“Give me yesterday’s bread, this day’s flesh, and last year’s cider” – Benjamin Franklin
Is there anything better than freshly baked bread? The crispy crust surrounding the most delicate crumb, the slices still warm accompanied by a little bit of butter and salt, the smell filling the house within minutes. Freshly baked bread is the smell of home, in all its warmth and cosiness, but it is also the smell of the little shop at the end of the road, in that small city where we all know each other; it is the smell of Paris, where the only boulangerie open saved the day, when it was too late for dinner in a restaurant and too early to have breakfast.
Have you ever played the game “Word Association”? Basically the first player says a word out loud, the second player has to say a word that has some connection to the previous word, and so on. If I played this game and the word I needed to connect was bread, my first response would be respect. I have a profound sense of respect for food in general, but I always felt a special connection for bread: all the process behind its preparation, the affordability despite all the time and work invested to make it, the fact that no matter who you are and what is your background, bread is in almost every house, it is like a “link” between all sorts of families or households. What can I say, call me a hopeless romantic.
This respect and reverence towards bread is not only something that I developed during the years, but it is an interesting aspect of the Italian culture, and actually led to the creation of one of the most famous symbols of Italian cuisine: bruschetta.
Bruschetta (Italian pronunciation [bruˈsketta]), is literally old bread that has been grilled – so Benjamin Franklin was onto something. It is believed that it was invented during the Roman Empire, but over the centuries it became the food of the farmers that couldn’t afford to waste any food. In every house, they used to have something called madia, a wooden box that contained the bread in order to keep it fresh. When the madia wasn’t enough, and the bread was starting to go stale, the farmers used to grill some slices and eat them with some olive oil and a pinch of salt.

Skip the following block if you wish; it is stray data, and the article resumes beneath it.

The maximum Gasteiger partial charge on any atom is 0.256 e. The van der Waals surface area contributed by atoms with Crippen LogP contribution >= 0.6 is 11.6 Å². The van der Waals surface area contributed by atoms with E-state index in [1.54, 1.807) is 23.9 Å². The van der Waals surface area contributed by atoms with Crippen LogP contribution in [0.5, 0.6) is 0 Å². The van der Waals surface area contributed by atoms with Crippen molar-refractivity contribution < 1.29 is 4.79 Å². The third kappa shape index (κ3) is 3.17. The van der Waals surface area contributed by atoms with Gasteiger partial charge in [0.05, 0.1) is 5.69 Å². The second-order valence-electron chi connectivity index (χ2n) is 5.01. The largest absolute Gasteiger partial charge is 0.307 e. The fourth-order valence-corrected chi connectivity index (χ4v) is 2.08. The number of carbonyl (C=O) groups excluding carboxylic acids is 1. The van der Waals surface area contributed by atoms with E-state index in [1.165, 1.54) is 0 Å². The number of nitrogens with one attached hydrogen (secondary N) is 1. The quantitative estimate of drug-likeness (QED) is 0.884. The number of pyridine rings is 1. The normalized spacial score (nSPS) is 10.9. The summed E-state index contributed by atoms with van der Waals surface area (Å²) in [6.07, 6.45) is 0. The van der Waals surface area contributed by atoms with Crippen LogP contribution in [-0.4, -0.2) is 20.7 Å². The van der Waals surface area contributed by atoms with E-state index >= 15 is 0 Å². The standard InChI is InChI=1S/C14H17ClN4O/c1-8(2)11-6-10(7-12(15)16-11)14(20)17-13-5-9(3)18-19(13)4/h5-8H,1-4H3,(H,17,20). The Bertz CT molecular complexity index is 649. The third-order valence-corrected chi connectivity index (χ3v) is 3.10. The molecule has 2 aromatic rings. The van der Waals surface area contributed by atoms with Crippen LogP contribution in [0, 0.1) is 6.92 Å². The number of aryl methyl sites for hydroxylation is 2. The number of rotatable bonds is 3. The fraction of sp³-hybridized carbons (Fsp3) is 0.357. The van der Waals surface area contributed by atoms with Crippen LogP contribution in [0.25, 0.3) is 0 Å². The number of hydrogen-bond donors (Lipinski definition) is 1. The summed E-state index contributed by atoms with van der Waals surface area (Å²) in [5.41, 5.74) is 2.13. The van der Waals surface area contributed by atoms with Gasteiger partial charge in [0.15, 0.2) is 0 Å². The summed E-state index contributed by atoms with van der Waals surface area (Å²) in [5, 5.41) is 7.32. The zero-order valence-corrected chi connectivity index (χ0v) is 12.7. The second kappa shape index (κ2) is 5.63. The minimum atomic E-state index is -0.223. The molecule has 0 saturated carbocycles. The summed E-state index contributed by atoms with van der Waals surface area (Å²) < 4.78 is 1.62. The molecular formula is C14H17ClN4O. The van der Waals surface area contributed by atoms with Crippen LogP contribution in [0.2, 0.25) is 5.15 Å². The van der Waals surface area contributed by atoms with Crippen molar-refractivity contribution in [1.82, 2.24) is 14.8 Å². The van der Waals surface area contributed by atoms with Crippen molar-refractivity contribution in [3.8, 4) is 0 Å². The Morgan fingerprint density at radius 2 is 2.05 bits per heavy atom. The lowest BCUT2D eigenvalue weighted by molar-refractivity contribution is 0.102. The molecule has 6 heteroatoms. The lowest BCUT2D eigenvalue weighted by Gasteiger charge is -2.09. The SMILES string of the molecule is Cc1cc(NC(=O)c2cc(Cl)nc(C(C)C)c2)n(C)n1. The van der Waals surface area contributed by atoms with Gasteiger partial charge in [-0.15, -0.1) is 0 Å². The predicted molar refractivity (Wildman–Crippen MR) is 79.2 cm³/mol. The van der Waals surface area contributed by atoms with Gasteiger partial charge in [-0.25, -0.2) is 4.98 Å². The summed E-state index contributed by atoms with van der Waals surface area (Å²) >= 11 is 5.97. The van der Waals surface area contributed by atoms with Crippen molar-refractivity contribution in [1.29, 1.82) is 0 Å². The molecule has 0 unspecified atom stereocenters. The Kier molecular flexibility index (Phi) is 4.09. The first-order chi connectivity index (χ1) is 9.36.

Curiosity: the name bruschetta comes from the Roman dialect word “bruscato”, which means “grilled”.
The concept of bruschetta has evolved with time, and as of today the toppings of this starter, and even its name, might differ from one region to another:
- Tuscany – in this region bruschetta in known as fettunta (fetta=slice, unta=greasy). It is made of a slice of pane sciocco, garlic, oil salt and pepper. Curiosity:Pane sciocco means bread with no salt, but sciocco in Italian is also the word for stupid. It is believed that this bread was invented in 1100, during the war between Pisa and Florence. Allegedly, Pisa interrupted all the supplies of salt to Florence to force the city to surrender, but this wasn’t an option for people in Florence who found the very zen solution of just cooking with no salt.
- Puglia – in this region bruschetta is usually topped with olive oil and cherry tomatoes (either grown in your own allotment, or Pomodorini del Piennolo del Vesuvio
- Campania – in this area, bruschetta is topped with cherry tomatoes, oregano,olive oil and garlic
- Piemonte – here bruschetta is called soma d’aj, which means “full of garlic”, and it is made of a grilled slice or bread, rubbed with a garlic clove on both sides
- Calabria – in this region bruschetta is called fedda ruscia, which literally translate from dialect as “grilled slice”. It is topped with tomatoes,salt, pepper, olive oil and oregano
In the years, the toppings for bruschetta evolved: cured meat, cheese, vegetables, etc… the sky is the limit!
Here are a few delicious examples: